Safety is railroad agency’s top concern

Posted on January 17, 2016


Each day, nearly 900 professionals at the Federal Railroad Administration work to keep America’s communities and rail passengers safe. In particular, they work tirelessly to prevent crude-oil train derailments chronicled in The Dispatch’s recent “ Wrong Track” series (Dec. 20-22).

We take a comprehensive approach to safety because multiple factors can contribute to a derailment, spill and other dangerous incidents. That comprehensive approach includes more than three dozen actions during the past two years alone to make transporting crude oil safer.

Just one of those actions, as the series highlighted, is last year’s final rule requiring stronger tank cars less likely to puncture and a new braking system that reduces stopping distances and decreases the number of tank cars likely to derail in an incident. FRA has also started the process to establish rail-wear standards to avoid incidents caused by broken rail, and is pushing railroads to do more to ensure that employees who inspect rail are properly trained.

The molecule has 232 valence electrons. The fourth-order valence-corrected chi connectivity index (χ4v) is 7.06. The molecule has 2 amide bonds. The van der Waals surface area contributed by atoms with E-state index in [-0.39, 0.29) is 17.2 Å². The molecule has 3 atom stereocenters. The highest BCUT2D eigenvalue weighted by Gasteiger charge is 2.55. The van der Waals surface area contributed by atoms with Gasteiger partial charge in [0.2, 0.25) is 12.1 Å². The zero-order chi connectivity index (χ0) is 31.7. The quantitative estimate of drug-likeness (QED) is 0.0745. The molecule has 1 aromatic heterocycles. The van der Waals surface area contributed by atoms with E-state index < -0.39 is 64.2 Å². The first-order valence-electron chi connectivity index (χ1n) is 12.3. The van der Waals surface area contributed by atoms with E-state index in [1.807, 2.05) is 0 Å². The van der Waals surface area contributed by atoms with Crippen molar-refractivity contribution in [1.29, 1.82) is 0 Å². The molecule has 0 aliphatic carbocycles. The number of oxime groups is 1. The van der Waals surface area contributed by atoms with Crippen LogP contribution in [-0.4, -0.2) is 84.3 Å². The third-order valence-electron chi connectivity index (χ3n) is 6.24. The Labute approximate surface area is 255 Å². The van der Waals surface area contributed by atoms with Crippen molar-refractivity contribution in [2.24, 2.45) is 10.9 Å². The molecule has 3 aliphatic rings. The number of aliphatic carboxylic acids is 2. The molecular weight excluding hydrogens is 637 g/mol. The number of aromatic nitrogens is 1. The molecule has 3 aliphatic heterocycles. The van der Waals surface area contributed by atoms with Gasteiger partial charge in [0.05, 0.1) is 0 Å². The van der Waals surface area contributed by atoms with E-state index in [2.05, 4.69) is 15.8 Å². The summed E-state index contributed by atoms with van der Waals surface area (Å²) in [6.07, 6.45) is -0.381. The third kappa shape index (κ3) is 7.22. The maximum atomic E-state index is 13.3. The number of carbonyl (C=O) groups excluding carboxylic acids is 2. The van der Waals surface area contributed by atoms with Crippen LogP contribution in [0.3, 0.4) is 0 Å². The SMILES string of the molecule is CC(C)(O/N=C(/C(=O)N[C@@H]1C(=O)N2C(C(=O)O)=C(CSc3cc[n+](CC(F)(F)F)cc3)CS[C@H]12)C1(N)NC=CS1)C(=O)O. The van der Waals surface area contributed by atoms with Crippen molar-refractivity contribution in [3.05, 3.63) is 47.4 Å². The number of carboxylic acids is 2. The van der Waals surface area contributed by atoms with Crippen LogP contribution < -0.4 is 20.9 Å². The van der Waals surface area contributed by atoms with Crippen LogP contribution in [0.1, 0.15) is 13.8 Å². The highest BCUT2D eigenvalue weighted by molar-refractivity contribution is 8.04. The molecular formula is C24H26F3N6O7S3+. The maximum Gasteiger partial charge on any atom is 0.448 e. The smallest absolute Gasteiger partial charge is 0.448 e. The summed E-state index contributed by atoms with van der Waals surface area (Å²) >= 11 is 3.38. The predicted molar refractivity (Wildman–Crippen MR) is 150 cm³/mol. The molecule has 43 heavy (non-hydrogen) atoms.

Transparency and accountability have been cornerstones in our safety approach. FRA requires railroads to inform states of the expected movement of crude-oil trains so local emergency responders can properly prepare. And the agency has provided more information to the media and public than ever before when significant derailments do occur.

Although nearly half of FRA’s inspectors retired in the past 10 years, FRA aggressively recruited new talent, and now has more inspectors than ever before. Our inspectors conduct blitzes in regions such as the Columbus area that see heavy crude traffic.

Safety is FRA’s mission and No. 1 priority. We will continue to do all we can to keep communities like Columbus safe. We welcome The Dis patch’s reporting on this important issue, and we hope to continue the conversation and engagement with the Columbus community.

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